Because I remain restless and impatient even in middle age, I am often only halfway listening to important things spoken of in church. Therefore, I can mishear what the priest is saying, sometimes to comical effect.
Like Bart Simpson, “In the Garden of Eden” becomes “In-A-Gadda-Da-Vida.” I have heard “sex” for “sects” and “possums” for “apostles.” When I was a boy, for the longest time I thought “Agnus Dei” was the name of the woman up front who played the choir organ: “Agnes Day.”
There are no longer adults around who can yank my hair from behind when I’m inattentive, or who can stare me down with mortal looks that imply exactly what’s going to happen as soon as there are no witnesses about (I did not grow up in the era of timeouts and groundings, but in the era of sincere threats of swift and stinging justice).
The occasion of my latest negligent attention (such a common state should have a name: neglention, perhaps?) was the Old Testament reading in which God calls Abraham to sacrifice his son, Isaac. As you remember, this was a test of Abraham’s love for God, a test that the patriarch passed. Ready to offer his beloved child’s life, he was spared from having to fulfill the act. God provided the scapegoat, whose horns were caught in a nearby thicket.
“But that scapegoat God provided was his own beloved, Our Lord,” the priest went on to say. “God underwent what he spared Abraham from suffering—the loss of his only begotten Son.”
Except, in my woolgathering, I heard “sin”—“only begotten sin.”
My brain corrected my ears, and I smiled at the humor of it all; me again, being me. Except my amusement fell away as the priest went on to preach about Lent. About how in this time of putting things to rights, we must free ourselves of all that makes us unworthy of the sacrifice. We, too, have things to give up, which in comparison is only right, considering the depth of what God himself surrendered.
Then the comparison hit all too close, and the ironies stung a little too sharply, as rude awakenings often do. For I have no son; none that God could spare me from giving. But I do have sin. I have plenty of sin. That I beget in legion. And in this, Abraham and I share something: I love what I am called upon to sacrifice. Like him, I have a hard time surrendering my begotten.
The way that sin is conceived, how it is fed and raised, fostered and looked after, is very familiar, even very familial. We dote upon that which we love, upon that which is—as parents often say of their children—“a part of me.” It is carefully maintained, even spoiled. Things are foregone in favor of it.
The lusts we’ve cultivated, the wraths we’ve nursed, the idols we’ve bred and reared from the time they were small, until the point that they are large and hearty and even taller than we. Ah, yes, the fruit of our loins, the yield that has sprouted from our tender care and husbandry. How hale and fit they are, how much pleasure they give. Who could ask that they be placed upon a pyre, have a blade set against their throats?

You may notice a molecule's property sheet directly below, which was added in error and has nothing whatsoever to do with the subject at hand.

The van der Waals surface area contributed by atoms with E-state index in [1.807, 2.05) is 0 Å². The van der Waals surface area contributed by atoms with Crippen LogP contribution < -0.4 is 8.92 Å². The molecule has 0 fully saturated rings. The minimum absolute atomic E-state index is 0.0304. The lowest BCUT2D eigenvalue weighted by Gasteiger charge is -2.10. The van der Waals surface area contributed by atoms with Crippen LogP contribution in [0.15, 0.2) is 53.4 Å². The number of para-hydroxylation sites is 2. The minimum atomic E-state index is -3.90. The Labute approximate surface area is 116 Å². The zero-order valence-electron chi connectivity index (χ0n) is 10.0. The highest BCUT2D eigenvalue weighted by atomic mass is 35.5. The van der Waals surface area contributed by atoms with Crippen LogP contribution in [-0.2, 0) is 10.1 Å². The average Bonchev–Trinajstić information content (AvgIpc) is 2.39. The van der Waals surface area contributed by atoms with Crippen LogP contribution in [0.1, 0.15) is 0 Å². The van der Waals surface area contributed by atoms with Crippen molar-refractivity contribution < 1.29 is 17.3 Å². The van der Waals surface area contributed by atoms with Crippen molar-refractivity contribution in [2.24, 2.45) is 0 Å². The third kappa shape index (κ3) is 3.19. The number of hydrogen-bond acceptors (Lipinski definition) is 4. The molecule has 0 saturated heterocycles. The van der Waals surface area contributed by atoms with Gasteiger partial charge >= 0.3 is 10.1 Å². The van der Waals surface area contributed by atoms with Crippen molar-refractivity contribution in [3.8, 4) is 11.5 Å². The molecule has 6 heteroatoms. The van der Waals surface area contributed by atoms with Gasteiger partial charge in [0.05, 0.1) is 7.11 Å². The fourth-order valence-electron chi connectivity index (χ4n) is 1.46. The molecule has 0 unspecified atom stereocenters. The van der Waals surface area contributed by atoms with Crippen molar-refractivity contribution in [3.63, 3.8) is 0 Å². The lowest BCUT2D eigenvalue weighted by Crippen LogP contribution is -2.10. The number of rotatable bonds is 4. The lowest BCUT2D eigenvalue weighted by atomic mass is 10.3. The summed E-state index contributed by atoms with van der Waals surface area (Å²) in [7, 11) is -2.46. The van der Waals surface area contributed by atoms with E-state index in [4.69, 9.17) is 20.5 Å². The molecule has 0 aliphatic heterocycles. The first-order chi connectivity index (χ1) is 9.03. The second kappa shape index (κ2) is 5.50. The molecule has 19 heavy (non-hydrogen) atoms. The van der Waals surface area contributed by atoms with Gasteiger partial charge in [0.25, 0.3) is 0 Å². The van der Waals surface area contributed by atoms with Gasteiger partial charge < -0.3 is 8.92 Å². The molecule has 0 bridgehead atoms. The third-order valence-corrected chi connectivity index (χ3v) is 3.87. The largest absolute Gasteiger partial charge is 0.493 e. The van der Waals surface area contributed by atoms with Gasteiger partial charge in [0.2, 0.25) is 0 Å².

Living in sin; not just doing wrong, knowing it is wrong, stopping doing it, forgetting…. [But] living in sin, with sin, by sin, for sin, every hour, every day, year in, year out. Waking up with sin in the morning, seeing the curtains drawn on sin, bathing it, dressing it, clipping diamonds to it, feeding it, showing it round, giving it a good time, putting it to sleep at night with a tablet…if it’s fretful.
Always the same, like an idiot child carefully nursed, guarded for the world. “Poor Julia,” they say, “she can’t go out. She’s got to take care of her little sin. A pity it ever lived,” they say, “but it’s so strong. Children like that always are. Julia’s so good to her little, mad sin.”
The immensity of her devastation confounds Ryder, who can’t believe, considering how she’s lived, that something so old—in his opinion, no more than a “pre-conditioning” from her childhood—can trouble her as it has.
“You do know at heart that it’s all bosh, don’t you?” he asks.
“How I wish it was,” she answers.
Her greatest pain is that she cannot relinquish the sin she has given birth to, even though it is “nameless and dead,” like the miscarried baby taken away before she even got a chance to see her.
How tightly we hold to these offspring; how rarely we can release them; how warmly we return to them when we’ve been away. We keep them about the house although they’ve long outgrown it. Like fond parents, we smother them even as they smother us.
And at such times, I know how truly far away the kingdom is, and how far I am from the sacrifice that I claim to be the ordering principle of my life. While the light of the transfiguration is shining, I hang back in the dusk of that old garden. There I languish, with the progeny of Cains that run through my blood—that issue from it. I bounce them on my knee, as all the while I pick apple after apple after apple, at their urging, for their pleasing.
A.G. Harmon teaches Shakespeare, Law and Literature, Jurisprudence, and Writing at The Catholic University of America in Washington, D.C. His novel, A House All Stilled, won the 2001 Peter Taylor Prize for the Novel.
Image above credited to Samantha Forsberg, used under a Creative Commons license.